Cases of depression and self-harm are high; two people set themselves on fire last year, one of whom died, and one girl swallowed bleach. Many have reported that the biggest problem is the sense of paralysis at being trapped in limbo indefinitely, according to Tracey Donehue, a former teacher at one of the facilities interviewed by the Los Angeles Times.
Following the very unpleasant exposure, the government of Malcolm Turnbull announced in August 2016 that it would close one center on Manus Island, but would bring none of its internees – 854 adults, all men – to the Australian mainland, raising the question of what to do with them. Australia's Immigration Minister, Peter Dutton, said Canberra's "position is very clear, and that is we are not going to accept people who have sought to come to our country illegally by boat, they will not settle permanently in our country."
Enter President Obama.
In September, Turnbull agreed to resettle Central American refugees who were in a processing center in Costa Rica. At the time, Australian officials said firmly there would be no quid pro quo. "There will not be a people swap," announced Scott Ryan, a special minister of state. The American agreement to take Australian internees came two months later, providing a convenient way for Mr. Turnbull to keep his promise to his people and get rid of people who had become a public relations disaster.
Then-Secretary of State John Kerry worked out the deal with Australia to "fast track" the immigrants, but did not tell Congress. In November, responding to information it received, WND reported that the chairmen of the House and Senate judiciary committees demanded details:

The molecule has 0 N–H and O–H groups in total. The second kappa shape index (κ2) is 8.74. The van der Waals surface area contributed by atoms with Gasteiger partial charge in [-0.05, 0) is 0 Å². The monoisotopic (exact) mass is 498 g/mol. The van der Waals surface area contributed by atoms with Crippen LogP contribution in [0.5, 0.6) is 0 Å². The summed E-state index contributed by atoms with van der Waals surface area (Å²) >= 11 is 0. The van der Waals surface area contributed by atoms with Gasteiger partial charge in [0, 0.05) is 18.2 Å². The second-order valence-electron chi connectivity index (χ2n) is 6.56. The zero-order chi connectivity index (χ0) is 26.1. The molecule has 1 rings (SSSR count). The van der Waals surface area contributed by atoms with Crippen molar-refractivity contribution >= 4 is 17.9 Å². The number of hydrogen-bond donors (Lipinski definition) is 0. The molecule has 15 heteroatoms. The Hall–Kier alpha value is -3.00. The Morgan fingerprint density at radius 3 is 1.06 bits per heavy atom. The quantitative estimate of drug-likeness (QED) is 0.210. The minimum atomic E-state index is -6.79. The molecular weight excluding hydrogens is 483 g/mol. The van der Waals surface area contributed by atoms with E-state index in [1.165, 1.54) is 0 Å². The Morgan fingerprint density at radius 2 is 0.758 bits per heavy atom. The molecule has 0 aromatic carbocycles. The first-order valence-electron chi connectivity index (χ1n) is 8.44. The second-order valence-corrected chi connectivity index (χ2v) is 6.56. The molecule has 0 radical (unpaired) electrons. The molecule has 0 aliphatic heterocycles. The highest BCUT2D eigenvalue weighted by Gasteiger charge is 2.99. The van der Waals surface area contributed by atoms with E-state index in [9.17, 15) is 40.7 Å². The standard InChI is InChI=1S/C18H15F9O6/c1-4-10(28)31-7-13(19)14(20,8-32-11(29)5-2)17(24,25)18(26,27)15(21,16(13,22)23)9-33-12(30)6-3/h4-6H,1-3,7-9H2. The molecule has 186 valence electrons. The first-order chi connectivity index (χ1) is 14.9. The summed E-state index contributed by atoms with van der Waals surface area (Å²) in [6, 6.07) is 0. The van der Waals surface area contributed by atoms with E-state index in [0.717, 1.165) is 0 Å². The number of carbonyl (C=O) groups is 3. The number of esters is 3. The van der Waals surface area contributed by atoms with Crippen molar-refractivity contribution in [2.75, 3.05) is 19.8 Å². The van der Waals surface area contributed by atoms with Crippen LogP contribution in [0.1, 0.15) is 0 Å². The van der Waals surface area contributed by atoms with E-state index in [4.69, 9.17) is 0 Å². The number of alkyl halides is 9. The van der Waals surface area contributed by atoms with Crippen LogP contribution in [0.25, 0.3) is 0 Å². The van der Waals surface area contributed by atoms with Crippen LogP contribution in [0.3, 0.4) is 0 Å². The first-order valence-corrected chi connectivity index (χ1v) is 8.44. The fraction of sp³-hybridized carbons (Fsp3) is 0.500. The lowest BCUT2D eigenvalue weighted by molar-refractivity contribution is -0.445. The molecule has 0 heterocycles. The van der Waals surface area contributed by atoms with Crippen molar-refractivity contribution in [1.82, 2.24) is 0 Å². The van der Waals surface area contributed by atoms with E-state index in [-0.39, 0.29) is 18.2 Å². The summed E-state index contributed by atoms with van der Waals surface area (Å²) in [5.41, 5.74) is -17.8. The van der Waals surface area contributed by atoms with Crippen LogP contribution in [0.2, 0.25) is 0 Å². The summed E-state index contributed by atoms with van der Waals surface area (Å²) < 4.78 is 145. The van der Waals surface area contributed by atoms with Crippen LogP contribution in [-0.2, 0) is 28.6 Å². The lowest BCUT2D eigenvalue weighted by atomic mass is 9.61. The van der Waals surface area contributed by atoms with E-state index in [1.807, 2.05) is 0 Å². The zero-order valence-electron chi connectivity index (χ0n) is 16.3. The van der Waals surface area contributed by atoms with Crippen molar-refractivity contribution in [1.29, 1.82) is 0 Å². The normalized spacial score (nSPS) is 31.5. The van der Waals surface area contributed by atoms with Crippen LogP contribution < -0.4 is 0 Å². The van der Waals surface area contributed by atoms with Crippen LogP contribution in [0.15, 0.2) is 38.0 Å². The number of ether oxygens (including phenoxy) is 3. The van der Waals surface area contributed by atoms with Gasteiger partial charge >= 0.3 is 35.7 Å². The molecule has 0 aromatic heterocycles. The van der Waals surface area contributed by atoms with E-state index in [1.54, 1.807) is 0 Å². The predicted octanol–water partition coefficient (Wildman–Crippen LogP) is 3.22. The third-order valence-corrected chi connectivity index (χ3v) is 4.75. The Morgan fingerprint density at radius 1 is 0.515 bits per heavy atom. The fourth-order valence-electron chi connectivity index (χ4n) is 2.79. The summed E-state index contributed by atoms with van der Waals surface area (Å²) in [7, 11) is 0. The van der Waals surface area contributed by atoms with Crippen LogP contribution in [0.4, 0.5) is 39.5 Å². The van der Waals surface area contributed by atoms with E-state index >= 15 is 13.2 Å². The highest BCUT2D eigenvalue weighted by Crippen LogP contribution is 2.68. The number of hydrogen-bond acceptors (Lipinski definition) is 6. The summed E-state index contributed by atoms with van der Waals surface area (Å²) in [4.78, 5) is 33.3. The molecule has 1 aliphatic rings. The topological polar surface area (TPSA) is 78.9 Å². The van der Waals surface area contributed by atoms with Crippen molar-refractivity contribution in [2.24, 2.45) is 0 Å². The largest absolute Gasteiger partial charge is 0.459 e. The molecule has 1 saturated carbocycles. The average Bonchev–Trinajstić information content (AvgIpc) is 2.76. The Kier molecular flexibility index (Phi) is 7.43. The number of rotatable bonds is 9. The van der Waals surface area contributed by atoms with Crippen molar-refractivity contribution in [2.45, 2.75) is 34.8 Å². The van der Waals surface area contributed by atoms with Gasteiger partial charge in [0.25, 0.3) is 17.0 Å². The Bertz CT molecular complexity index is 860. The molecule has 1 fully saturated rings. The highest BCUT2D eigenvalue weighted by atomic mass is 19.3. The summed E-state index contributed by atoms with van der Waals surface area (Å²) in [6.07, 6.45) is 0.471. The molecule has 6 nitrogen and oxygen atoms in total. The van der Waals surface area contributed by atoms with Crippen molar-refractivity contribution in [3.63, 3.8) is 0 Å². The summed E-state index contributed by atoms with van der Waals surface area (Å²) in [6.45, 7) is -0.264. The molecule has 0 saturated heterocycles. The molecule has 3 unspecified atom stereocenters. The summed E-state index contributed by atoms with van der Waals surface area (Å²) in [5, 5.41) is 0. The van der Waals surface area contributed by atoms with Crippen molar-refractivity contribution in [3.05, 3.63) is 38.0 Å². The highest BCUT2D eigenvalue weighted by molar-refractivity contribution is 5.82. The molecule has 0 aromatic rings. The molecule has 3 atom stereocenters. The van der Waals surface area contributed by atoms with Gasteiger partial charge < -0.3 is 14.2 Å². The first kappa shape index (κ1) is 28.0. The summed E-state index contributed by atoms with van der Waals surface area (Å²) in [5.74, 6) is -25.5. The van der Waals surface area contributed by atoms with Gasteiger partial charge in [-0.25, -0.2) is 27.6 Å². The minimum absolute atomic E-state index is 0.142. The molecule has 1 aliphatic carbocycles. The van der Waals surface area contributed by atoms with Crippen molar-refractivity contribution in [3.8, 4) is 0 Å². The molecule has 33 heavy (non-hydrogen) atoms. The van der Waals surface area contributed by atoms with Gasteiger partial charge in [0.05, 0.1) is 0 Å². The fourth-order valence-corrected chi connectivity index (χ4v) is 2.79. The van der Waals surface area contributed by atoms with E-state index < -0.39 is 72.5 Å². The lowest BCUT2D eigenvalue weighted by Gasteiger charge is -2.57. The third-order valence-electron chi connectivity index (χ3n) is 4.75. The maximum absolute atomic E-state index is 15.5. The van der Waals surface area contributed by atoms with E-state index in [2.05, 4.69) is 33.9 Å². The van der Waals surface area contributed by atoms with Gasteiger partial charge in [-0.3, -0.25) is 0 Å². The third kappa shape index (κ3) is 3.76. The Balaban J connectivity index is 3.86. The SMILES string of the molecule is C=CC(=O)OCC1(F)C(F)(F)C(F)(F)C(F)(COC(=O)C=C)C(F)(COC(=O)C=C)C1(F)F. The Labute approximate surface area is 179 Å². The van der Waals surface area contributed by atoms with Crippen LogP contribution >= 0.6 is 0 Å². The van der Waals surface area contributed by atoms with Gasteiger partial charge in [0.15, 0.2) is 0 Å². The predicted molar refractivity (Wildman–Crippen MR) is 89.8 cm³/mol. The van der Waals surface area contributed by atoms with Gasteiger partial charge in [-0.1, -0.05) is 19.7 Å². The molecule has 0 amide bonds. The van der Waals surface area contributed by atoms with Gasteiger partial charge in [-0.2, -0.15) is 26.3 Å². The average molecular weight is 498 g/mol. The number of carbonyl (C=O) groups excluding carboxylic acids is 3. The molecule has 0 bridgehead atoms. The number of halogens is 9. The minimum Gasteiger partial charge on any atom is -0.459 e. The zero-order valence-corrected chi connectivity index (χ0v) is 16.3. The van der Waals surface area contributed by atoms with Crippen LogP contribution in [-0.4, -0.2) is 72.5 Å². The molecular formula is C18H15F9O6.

"Congress only learned of the deal through media reports two weeks ago [November, 2016] and – according to a letter sent to administration officials by Sen. Chuck Grassley (R-Iowa), and Rep. Bob Goodlatte (R-Va.) – the deal is not only a matter of grave national security concern, but it could be illegal."
It would be illegal if the deal was considered a treaty negotiated by then-Secretary Kerry. According to the Constitution, it would have to have been sent to Congress for ratification.
Asked if he had discussed the deal with then-candidate Donald Trump, Turnbull said, "We deal with one administration at a time and there is only one president of the United States at a time." But Donald Trump is now president and his decision appears to have left the Australian government with few choices.
Asked if there was a "Plan B" for Australia, Turnbull said he was examining several options, but that Australia would not back down on its decision not to let those refugees stopped at sea enter the country:
"Our expectation naturally, given the commitments that have been made, is that it will go ahead. The only option that isn't available to [the refugees] is bringing them to Australia for the obvious reasons that that would provide a signal to the people smugglers to get back into business."
Whether there is an agreement to be had between the United States and Australia for the resettlement of Australia's interned population or not, it is clear that this deal had more to it than the Obama Administration -- or the Turnbull government -- wanted to admit. The United States and Australia both had reasons not to admit the migrants closest to their borders, but trading Central Americans who wanted to come to the U.S. for Muslims who wanted to reach Australian shores would allow Turnbull to keep a campaign promise and Obama to divert attention from the massive breach of America's southern border.
Shoshana Bryen is Senior Director of the Jewish Policy Center.